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Immunity and Resiliency

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With the novel coronavirus spreading through the world, health care practitioners of all stripes are offering treatments and methods to “boost immunity.” Patients and consumers are also keen to find and purchase products with this claim as well. Is immunity what we are looking for, or would it be better to cultivate a vital resiliency?

Chinese medicine does not have an immune system in the same way that we think about it with modern bio-medicine. It’s not that there is a lack processes that help the body to maintain its integrity and function— there are. But those processes are less about identifying and killing intruders, and more…

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With the novel coronavirus spreading through the world, health care practitioners of all stripes are offering treatments and methods to “boost immunity.” Patients and consumers are also keen to find and purchase products with this claim as well. Is immunity what we are looking for, or would it be better to cultivate a vital resiliency?

Chinese medicine does not have an immune system in the same way that we think about it with modern bio-medicine. It’s not that there is a lack processes that help the body to maintain its integrity and function— there are. But those processes are less about identifying and killing intruders, and more about helping the body to adapt and respond.

Each individual will response a little differently to infections or external invasion, and the state and strength of our vitality also plays a key role.

In this panel discussion with Laura McGraw, Toby Daly and Chris Powell we take a look at the “immune response” from the Chinese medicine point of view.

[/et_pb_text][et_pb_text admin_label=”Discussion Points” _builder_version=”4.2.2″]

In This Conversation We Discuss:

  • It’s a western point of view that we have to kill the attacker
  • Importance of taking care of things when in the Taiyang layer
  • Considering a patient’s constitution, areas of weakness as well as blockage
  • We are permeable beings and so treatment needs to be focused on helping the pathogen to pass through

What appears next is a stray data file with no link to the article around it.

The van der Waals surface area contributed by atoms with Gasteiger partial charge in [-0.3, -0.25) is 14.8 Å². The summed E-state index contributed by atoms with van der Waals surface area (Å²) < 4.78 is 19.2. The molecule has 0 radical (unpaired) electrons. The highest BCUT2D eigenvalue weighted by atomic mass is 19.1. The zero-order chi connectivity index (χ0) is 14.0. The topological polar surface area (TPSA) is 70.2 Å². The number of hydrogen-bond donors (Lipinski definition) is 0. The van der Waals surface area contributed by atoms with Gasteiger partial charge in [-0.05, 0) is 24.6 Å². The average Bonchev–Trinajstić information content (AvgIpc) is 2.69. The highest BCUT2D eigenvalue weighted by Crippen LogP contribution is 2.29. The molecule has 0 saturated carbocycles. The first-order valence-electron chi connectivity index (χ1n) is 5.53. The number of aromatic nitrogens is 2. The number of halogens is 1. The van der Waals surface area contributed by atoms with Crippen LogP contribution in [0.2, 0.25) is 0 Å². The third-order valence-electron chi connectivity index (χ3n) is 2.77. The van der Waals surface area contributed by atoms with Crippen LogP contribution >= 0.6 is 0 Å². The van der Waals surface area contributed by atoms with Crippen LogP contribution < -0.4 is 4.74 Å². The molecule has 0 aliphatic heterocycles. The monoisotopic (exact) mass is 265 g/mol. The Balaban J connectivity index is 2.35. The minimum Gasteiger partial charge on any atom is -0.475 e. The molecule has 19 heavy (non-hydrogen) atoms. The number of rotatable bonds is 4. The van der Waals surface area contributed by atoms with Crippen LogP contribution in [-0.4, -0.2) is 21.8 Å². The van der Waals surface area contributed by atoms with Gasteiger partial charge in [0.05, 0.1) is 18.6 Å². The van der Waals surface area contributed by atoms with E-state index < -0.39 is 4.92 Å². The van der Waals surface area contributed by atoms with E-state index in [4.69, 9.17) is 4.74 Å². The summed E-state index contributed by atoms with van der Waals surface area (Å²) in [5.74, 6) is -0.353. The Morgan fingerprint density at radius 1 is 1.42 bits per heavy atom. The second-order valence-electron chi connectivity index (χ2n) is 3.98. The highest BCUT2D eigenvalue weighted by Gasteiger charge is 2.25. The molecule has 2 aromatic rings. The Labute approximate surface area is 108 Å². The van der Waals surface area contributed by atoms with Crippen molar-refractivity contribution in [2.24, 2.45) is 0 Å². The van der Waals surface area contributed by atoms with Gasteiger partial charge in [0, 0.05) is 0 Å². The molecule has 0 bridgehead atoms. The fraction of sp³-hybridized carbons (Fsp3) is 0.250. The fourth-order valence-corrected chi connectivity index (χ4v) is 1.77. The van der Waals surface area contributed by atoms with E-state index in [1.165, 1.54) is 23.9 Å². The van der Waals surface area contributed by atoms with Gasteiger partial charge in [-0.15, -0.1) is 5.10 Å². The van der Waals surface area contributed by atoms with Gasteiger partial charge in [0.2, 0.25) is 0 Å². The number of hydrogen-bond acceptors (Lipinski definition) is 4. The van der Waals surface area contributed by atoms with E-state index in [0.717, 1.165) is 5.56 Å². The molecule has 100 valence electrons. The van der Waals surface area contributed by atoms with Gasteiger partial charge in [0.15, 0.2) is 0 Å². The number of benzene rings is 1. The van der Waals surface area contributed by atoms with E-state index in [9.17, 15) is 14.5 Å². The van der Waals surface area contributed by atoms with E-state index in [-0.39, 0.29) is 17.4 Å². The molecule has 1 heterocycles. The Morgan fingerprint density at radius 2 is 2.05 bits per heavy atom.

• Don’t make a nice home for the pathogen
  • Immunity can be seen as the six conformations moving well and working properly
  • It’s important to understand the progression of disease so you can prevent problems before they happen
  • Using Shi Gao to vent the lungs
  • Use of Gan Cao Gan Jiang Tang to moisten and nourish the Lung, and strengthen the zong qi
  • Eating in a way that makes you less friendly to a coronavirus
  • Infection at the psycho-social-emotive level
  • Modulating fear
  • Considering the recovery society and individual will go through after months of insolation
  • What the guests of the show are doing for themselves to stay healthy

[/et_pb_text][et_pb_text admin_label=”About The Guest” _builder_version=”4.2.2″]

I have been in practice for 23 years, graduated from the International College of TCM in Vancouver Bc Canada in 1997, then practiced in Canada for 11 years before moving and starting a new practice in Portland Oregon in 2004. I have studied with many mentors who have helped me gain great insight and knowledge along the way.

The past 8 years I have been studying with Sharon Weizenbaum and am currently a TA for her Graduate Mentorship Program. Working with Sharon has changed the way I think and feel about our medicine. I have come to understand physiology in a very clear way, how this takes me to a clear diagnosis, and how this looks in terms of the 6 conformations.

I received my undergraduate degree in Food Science from the California Polytechnic State University at San Luis Obispo. I began studying Chinese medicine in 1997 with Sunim Doam, a Korean monk trained in the Saam tradition. I earned a master’s degree in Traditional Chinese Medicine in 2002 upon completion of training at the American College of Traditional Chinese Medicine in San Francisco and Chengdu University in China.

During my four years of training in San Francisco, I interned with the prominent acupuncturist Dr. Angela Wu and learned to apply the lofty theories he was studying in school into the pragmatic setting of a busy clinic. In 2013, I developed the Chinese Nutritional Strategies app to provide digital access to the wealth of Chinese dietary wisdom. In 2016, I completed a PhD in Classical Chinese Medicine under the guidance of 88th generation Daoist priest Jeffery Yuen.

My current focus is on sharing my 20 years of clinical experience with the Saam tradition.

Chris Powell is a graduate of the doctoral program in Chinese medicine at the International Institute of Chinese Medicine in Santa Fe, New Mexico.

Before becoming a practitioner of Chinese medicine, Chris attended the University of Missouri-Columbia. There he worked on his undergraduate degree in biology and medical anthropology. He also worked on his Masters and Ph.D. in epidemiology and medical anthropology. His research took him to the Caribbean islands for two years where he studied the geographic distribution and spread of infectious disease

Chris is an herbalist specialized in Canonical Chinese Medicine™, a style of herbalism based on the Chinese Han-dynasty classics, and is certified as a Diplomate and a Fellow of the Institute of Classics in East Asian Medicine.

He lives and practices in Kansas City, MO

 

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